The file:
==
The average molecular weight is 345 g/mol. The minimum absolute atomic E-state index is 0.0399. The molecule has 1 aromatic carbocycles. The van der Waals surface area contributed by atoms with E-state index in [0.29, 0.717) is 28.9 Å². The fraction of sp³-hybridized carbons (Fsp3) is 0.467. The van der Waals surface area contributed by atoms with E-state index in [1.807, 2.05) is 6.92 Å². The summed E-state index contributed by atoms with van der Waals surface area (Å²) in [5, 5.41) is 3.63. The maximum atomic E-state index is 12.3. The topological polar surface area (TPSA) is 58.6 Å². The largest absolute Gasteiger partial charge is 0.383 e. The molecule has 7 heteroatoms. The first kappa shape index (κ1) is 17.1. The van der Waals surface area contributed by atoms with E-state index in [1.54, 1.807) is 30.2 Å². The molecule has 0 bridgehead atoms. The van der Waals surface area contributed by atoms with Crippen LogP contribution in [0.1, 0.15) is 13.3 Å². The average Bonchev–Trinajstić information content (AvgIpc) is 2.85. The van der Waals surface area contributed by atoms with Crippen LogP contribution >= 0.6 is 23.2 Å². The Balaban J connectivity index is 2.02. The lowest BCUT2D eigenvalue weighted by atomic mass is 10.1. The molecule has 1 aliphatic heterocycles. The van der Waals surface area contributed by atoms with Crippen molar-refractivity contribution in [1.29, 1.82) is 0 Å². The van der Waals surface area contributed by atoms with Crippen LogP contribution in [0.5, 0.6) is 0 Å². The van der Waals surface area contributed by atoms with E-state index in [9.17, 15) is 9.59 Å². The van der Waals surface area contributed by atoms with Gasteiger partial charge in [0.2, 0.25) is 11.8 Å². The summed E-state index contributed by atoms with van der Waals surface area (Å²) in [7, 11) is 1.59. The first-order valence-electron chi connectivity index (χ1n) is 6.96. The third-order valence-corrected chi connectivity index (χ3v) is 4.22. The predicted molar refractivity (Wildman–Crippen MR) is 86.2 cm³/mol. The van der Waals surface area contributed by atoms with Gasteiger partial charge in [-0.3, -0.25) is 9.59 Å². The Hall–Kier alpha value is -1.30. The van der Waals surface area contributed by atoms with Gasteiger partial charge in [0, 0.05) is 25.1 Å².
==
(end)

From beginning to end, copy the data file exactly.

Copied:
The average molecular weight is 345 g/mol. The minimum absolute atomic E-state index is 0.0399. The molecule has 1 aromatic carbocycles. The van der Waals surface area contributed by atoms with E-state index in [0.29, 0.717) is 28.9 Å². The fraction of sp³-hybridized carbons (Fsp3) is 0.467. The van der Waals surface area contributed by atoms with E-state index in [1.807, 2.05) is 6.92 Å². The summed E-state index contributed by atoms with van der Waals surface area (Å²) in [5, 5.41) is 3.63. The maximum atomic E-state index is 12.3. The topological polar surface area (TPSA) is 58.6 Å². The largest absolute Gasteiger partial charge is 0.383 e. The molecule has 7 heteroatoms. The first kappa shape index (κ1) is 17.1. The van der Waals surface area contributed by atoms with E-state index in [1.54, 1.807) is 30.2 Å². The molecule has 0 bridgehead atoms. The van der Waals surface area contributed by atoms with Crippen LogP contribution in [0.1, 0.15) is 13.3 Å². The average Bonchev–Trinajstić information content (AvgIpc) is 2.85. The van der Waals surface area contributed by atoms with Crippen LogP contribution >= 0.6 is 23.2 Å². The Balaban J connectivity index is 2.02. The lowest BCUT2D eigenvalue weighted by atomic mass is 10.1. The molecule has 1 aliphatic heterocycles. The van der Waals surface area contributed by atoms with Crippen molar-refractivity contribution in [1.29, 1.82) is 0 Å². The van der Waals surface area contributed by atoms with Crippen LogP contribution in [0.5, 0.6) is 0 Å². The van der Waals surface area contributed by atoms with E-state index in [9.17, 15) is 9.59 Å². The van der Waals surface area contributed by atoms with Gasteiger partial charge in [0.2, 0.25) is 11.8 Å². The summed E-state index contributed by atoms with van der Waals surface area (Å²) in [7, 11) is 1.59. The first-order valence-electron chi connectivity index (χ1n) is 6.96. The third-order valence-corrected chi connectivity index (χ3v) is 4.22. The predicted molar refractivity (Wildman–Crippen MR) is 86.2 cm³/mol. The van der Waals surface area contributed by atoms with Gasteiger partial charge in [-0.3, -0.25) is 9.59 Å². The Hall–Kier alpha value is -1.30. The van der Waals surface area contributed by atoms with Gasteiger partial charge in [0, 0.05) is 25.1 Å².